though (via the AT&T secret rooms that splice cables and copy off
traffic in transit), and I think that the techniques used against
"passive fingerprinting" can be very useful against that adversary. I
also think a balance can be found to provide defenses against the
"global external passive adversary" to try to bring their success
rates low enough that their incentive might switch to becoming a
"local internal adversary", where they have to actually run Tor nodes
to get enough information to perform their attacks.
This is definitely a terminological quibble, but I think it is useful
to consider these different adversary classes and attacks, and how
they relate to one another. I think it is likely that we are able to
easily defeat most cases of dragnet surveillance with very good
passive fingerprinting defenses, but that various types of active
surveillance may remain beyond our (practical) reach for quite some
> > Personally, I believe that it may be possible to develop fingerprint
> > resistance mechanisms good enough to also begin to make inroads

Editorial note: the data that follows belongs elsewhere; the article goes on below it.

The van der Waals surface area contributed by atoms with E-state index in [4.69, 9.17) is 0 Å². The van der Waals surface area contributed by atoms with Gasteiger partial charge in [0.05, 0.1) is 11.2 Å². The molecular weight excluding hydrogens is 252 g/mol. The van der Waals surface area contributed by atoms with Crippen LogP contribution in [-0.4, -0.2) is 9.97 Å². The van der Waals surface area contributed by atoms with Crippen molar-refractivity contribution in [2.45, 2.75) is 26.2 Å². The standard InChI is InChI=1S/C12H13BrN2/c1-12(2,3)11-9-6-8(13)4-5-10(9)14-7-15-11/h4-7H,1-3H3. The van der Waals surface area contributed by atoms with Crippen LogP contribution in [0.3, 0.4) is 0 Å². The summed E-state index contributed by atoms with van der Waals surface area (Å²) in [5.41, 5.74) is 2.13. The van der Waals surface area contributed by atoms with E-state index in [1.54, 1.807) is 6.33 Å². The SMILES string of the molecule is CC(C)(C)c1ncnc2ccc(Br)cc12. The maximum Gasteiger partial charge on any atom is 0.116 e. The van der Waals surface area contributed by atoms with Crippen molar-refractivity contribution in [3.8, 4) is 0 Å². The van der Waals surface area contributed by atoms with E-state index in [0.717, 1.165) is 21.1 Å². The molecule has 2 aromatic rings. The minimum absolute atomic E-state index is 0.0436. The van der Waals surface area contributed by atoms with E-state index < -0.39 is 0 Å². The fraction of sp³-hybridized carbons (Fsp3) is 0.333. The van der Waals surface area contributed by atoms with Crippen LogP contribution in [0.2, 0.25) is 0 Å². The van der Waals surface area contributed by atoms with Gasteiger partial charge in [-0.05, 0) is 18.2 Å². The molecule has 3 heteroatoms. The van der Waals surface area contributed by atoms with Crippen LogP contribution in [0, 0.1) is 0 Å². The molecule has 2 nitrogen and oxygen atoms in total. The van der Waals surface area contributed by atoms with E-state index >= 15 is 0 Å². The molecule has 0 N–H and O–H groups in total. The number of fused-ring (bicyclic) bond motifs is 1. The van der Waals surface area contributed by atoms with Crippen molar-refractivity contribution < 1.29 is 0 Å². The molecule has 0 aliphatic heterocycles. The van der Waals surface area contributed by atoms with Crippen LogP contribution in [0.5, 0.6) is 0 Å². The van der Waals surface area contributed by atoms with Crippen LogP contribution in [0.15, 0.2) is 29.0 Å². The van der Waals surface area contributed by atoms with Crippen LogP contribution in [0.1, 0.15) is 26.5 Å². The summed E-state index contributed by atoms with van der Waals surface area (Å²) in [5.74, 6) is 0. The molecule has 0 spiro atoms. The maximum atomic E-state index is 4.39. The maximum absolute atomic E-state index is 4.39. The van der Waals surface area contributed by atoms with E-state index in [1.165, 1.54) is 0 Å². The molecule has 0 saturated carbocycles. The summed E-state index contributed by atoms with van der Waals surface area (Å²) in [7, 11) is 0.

> > against correlation, *if* the network is large enough to provide an
> > extremely high event rate. Say, the event rate of an Internet-scale
> > anonymity network.
> > 
> > For this reason, I think it is very important for academic research to
> > clearly state their event rates, and the entropy of their feature
> > extractors and classifiers. As well as source code and full data
> > traces, so that their results can be reproduced on larger numbers of
> > targets and with larger event rates, as I mentioned in my other reply.
> We don't have the luxury of chemistry or even behavioral stuff like
> population biology of some species of fish to just hand out full
> traces. There's this pesky little thing user privacy that creates a
> tension we have that those fields don't. We could also argue more
> about the nature of research and publication criteria, but I suspect
> that we will quickly get way off topic in such a discussion, indeed
> have already started.

In most cases, we pretty intensely frown on these attacks on the live
Tor network, even for research purposes, so I don't think anyone is
asking for live user traces. However most of this research is done in
simulation, and it is rare if ever that the source code for the attack
setup, or the simulation traces are ever provided.

As I said before, it would be great if we could develop a common
gold-standard simulator that we could use for all of this research.
The UCSD people may be building something like this, but I also seem
to recall Steven Murdoch being interested in providing some model or
corpus for base-line comparison of all timing attack literature.

I don't think this is too off-topic, because I am saying that this
openness is what we need to be able to effectively study timing
attack and defense. I don't think it will be possible to succeed
without it.

Mike Perry
Mad Computer Scientist
fscked.org evil labs